Former Foreign secretary Kanwal Sibal on Friday said Prime Minister Manmohan Singh should have visited Tawang during his tour of Arunachal Pradesh in 2008 as this would have sent a clear signal to China that the northeastern state is part of India.
"I agree that the prime minister should have gone to Tawang, especially after the Chinese made certain statements about Arunachal Pradesh....in order to send a signal to China that from this point the position is clear from the political level that Tawang is ours," Sibal said.
"But Prime Minister did visit Arunachal Pradesh but he didn't go to Tawang. The defence minister did but then he made sure that the press was not allowed to give too much publicity," he added.
Sibal questioned why India had been shy of asserting its rights. "To my mind, this is an error. This is a serious error. I don't know why we are afraid to assert our rights and maybe unnecessarily create doubts in the minds of people about how confident we are about our claims on Arunachal Pradesh," Sibal said.
The former foreign secretary was interacting with the audience after having delivered the Y B Chavan Memorial Lecture on India's foreign policy at the Institute for Defence Studies and Analyses.
Earlier in the lecture, Sibal said 'the challenge for India's foreign policy in the years ahead is that it should be courted by all and would succumb to no one. Even if India cannot lead, it must not be led.'
India needs to 'successfully play on all geo-political chess boards and optimise what it can extract from others for its own development," he said.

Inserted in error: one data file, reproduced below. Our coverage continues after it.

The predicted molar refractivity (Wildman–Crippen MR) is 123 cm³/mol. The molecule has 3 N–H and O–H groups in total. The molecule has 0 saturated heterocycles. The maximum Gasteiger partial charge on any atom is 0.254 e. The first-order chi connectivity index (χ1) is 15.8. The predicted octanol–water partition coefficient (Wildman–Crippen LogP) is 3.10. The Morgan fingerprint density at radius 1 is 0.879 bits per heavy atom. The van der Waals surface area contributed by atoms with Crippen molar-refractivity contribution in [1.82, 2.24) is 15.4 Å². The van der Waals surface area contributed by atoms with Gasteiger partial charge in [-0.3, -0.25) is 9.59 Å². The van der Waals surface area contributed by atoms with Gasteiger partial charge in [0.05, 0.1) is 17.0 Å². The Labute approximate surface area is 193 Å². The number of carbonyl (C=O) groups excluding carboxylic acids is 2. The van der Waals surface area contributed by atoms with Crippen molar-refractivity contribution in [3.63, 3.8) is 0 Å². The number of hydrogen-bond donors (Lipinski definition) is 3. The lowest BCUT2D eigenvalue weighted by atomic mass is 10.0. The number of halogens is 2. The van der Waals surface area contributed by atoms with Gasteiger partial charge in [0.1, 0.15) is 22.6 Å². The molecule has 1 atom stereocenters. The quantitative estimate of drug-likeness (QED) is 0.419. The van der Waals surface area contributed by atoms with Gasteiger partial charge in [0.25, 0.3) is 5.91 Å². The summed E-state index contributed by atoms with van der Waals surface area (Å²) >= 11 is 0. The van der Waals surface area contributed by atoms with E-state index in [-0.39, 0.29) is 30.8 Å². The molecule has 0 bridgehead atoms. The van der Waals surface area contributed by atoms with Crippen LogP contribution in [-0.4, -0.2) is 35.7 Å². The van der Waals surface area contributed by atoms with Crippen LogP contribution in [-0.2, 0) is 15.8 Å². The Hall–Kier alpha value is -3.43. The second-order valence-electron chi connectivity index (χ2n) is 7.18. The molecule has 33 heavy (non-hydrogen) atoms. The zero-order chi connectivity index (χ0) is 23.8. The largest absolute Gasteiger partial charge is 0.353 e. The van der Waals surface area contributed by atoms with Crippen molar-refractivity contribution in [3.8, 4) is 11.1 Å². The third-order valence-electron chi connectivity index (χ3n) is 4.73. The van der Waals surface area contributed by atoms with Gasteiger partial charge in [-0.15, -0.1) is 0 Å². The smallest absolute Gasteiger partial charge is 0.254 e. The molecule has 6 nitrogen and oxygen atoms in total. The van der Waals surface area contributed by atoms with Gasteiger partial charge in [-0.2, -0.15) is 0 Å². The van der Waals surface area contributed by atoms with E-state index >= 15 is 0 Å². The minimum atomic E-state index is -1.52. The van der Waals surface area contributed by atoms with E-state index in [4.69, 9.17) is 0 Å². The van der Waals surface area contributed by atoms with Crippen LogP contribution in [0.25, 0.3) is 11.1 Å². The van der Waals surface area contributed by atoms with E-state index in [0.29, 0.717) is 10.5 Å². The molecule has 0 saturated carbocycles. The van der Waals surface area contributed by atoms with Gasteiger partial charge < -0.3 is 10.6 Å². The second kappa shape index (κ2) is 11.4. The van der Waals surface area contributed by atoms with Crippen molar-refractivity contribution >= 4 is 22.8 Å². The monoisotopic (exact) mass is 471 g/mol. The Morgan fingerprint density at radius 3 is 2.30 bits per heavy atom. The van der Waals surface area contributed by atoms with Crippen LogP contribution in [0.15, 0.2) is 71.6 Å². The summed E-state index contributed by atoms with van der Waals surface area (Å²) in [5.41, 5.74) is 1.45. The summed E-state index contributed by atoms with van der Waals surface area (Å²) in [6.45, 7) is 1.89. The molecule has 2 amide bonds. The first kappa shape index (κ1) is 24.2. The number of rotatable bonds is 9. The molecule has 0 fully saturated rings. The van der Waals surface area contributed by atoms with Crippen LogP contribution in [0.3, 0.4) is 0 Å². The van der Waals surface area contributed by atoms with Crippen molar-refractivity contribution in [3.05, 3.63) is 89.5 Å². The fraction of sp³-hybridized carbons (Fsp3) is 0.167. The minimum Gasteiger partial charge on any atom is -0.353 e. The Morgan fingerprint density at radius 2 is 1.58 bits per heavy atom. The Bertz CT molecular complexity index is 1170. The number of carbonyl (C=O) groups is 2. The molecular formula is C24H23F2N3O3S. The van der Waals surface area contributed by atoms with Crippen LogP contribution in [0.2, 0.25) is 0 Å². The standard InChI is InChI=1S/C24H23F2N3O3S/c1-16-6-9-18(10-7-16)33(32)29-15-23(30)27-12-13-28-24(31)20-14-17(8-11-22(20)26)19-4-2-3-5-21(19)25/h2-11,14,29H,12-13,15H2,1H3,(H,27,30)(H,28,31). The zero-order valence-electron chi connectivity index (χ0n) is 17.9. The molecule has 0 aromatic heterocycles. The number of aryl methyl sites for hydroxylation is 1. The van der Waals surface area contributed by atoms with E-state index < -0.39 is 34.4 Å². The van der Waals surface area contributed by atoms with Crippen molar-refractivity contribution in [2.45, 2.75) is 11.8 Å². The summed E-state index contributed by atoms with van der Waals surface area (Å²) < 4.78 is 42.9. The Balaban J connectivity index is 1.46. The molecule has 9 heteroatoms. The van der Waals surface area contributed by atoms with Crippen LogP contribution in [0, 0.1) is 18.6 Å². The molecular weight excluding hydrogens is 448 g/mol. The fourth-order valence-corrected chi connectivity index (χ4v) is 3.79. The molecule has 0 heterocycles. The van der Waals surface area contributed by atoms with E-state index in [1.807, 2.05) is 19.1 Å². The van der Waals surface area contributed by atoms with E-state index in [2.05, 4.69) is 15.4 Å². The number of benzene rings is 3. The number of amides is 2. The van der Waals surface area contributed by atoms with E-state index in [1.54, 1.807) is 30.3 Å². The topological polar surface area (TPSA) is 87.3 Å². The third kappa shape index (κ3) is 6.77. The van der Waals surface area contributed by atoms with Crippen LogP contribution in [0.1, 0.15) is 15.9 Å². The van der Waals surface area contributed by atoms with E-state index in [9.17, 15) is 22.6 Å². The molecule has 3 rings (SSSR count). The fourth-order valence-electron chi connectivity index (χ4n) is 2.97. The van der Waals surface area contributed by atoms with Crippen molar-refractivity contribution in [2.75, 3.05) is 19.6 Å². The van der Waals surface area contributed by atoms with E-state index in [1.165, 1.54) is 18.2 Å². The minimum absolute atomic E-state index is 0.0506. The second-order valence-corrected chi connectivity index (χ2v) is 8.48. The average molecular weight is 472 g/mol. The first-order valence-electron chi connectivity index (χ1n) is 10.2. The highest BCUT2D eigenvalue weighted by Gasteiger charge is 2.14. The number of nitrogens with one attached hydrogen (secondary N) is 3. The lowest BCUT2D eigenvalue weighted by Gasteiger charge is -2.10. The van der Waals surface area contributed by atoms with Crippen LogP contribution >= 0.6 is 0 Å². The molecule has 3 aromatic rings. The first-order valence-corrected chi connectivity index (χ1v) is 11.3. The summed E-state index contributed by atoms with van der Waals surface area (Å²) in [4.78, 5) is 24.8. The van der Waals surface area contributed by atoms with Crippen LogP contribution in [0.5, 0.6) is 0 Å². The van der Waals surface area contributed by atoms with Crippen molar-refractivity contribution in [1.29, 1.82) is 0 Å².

However, he cautioned that by choosing strategic self-reliance, India would have to cope with challenges largely on its own.
"The West has never supported India so far on issues of core concern to it, whether political, military or technological," thus explaining why "Indian foreign policy tends to be cautious and reticent in taking partisan positions on highly divisive issues," Sibal said.
He said India-United States relations had 'achieved a degree of balance and maturity, with rapid expansion of bilateral and multilateral engagement' and added it was primarily because the "US needs to co-opt partners outside the Euro-Atlantic bloc and India stands out as an obvious one because of its size, human resources, expanding economic base, reasonable military strength and democratic polity."
On India-China relations, Sibal was of the view that since India cannot risk a confrontation with China, its strategy should be to dissuade China from taking the risk of confronting India with visible and independent strategic strength.
"India has to develop its economic and military muscles to counter the China threat. There is no other way. This is a big challenge for us ahead," he said.
He also said India should continue to encourage more economic and people-to-people ties with Pakistan but should also be clear-sighted about the serious obstacles in normalising relations with that country.In reply to a query on the role Indian military can play in formulating India's foreign policy, Sibal said unlike the US and other countries, India still has a long way to go before the military can play an important role in formulating its foreign policy. The gap in policy formulation should be bridged, he said.